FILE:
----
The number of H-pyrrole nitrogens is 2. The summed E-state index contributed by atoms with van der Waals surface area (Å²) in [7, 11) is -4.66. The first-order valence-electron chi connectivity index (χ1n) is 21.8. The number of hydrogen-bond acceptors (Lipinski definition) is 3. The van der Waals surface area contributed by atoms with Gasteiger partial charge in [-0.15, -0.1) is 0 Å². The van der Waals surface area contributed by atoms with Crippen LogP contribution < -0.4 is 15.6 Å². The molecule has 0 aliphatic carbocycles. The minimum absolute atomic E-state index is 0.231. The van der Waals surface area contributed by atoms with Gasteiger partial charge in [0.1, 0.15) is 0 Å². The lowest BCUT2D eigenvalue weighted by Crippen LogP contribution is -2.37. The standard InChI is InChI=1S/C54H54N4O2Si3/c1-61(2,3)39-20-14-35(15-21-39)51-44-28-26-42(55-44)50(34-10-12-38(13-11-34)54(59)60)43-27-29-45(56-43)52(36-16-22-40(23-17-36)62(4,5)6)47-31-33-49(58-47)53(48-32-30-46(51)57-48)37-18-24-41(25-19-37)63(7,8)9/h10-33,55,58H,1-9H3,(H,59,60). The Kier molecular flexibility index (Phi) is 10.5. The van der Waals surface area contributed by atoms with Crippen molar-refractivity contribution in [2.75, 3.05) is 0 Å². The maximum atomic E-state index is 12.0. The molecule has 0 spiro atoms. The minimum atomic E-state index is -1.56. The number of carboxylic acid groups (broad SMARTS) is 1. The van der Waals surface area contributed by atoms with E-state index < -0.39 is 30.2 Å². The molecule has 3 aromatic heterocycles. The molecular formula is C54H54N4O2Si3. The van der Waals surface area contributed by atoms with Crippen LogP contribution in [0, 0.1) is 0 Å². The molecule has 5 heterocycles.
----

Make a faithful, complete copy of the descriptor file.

The number of H-pyrrole nitrogens is 2. The summed E-state index contributed by atoms with van der Waals surface area (Å²) in [7, 11) is -4.66. The first-order valence-electron chi connectivity index (χ1n) is 21.8. The number of hydrogen-bond acceptors (Lipinski definition) is 3. The van der Waals surface area contributed by atoms with Gasteiger partial charge in [-0.15, -0.1) is 0 Å². The van der Waals surface area contributed by atoms with Crippen LogP contribution < -0.4 is 15.6 Å². The molecule has 0 aliphatic carbocycles. The minimum absolute atomic E-state index is 0.231. The van der Waals surface area contributed by atoms with Gasteiger partial charge in [0.1, 0.15) is 0 Å². The lowest BCUT2D eigenvalue weighted by Crippen LogP contribution is -2.37. The standard InChI is InChI=1S/C54H54N4O2Si3/c1-61(2,3)39-20-14-35(15-21-39)51-44-28-26-42(55-44)50(34-10-12-38(13-11-34)54(59)60)43-27-29-45(56-43)52(36-16-22-40(23-17-36)62(4,5)6)47-31-33-49(58-47)53(48-32-30-46(51)57-48)37-18-24-41(25-19-37)63(7,8)9/h10-33,55,58H,1-9H3,(H,59,60). The Kier molecular flexibility index (Phi) is 10.5. The van der Waals surface area contributed by atoms with Crippen molar-refractivity contribution in [2.75, 3.05) is 0 Å². The maximum atomic E-state index is 12.0. The molecule has 0 spiro atoms. The minimum atomic E-state index is -1.56. The number of carboxylic acid groups (broad SMARTS) is 1. The van der Waals surface area contributed by atoms with E-state index < -0.39 is 30.2 Å². The molecule has 3 aromatic heterocycles. The molecular formula is C54H54N4O2Si3. The van der Waals surface area contributed by atoms with Crippen LogP contribution in [0, 0.1) is 0 Å². The molecule has 5 heterocycles.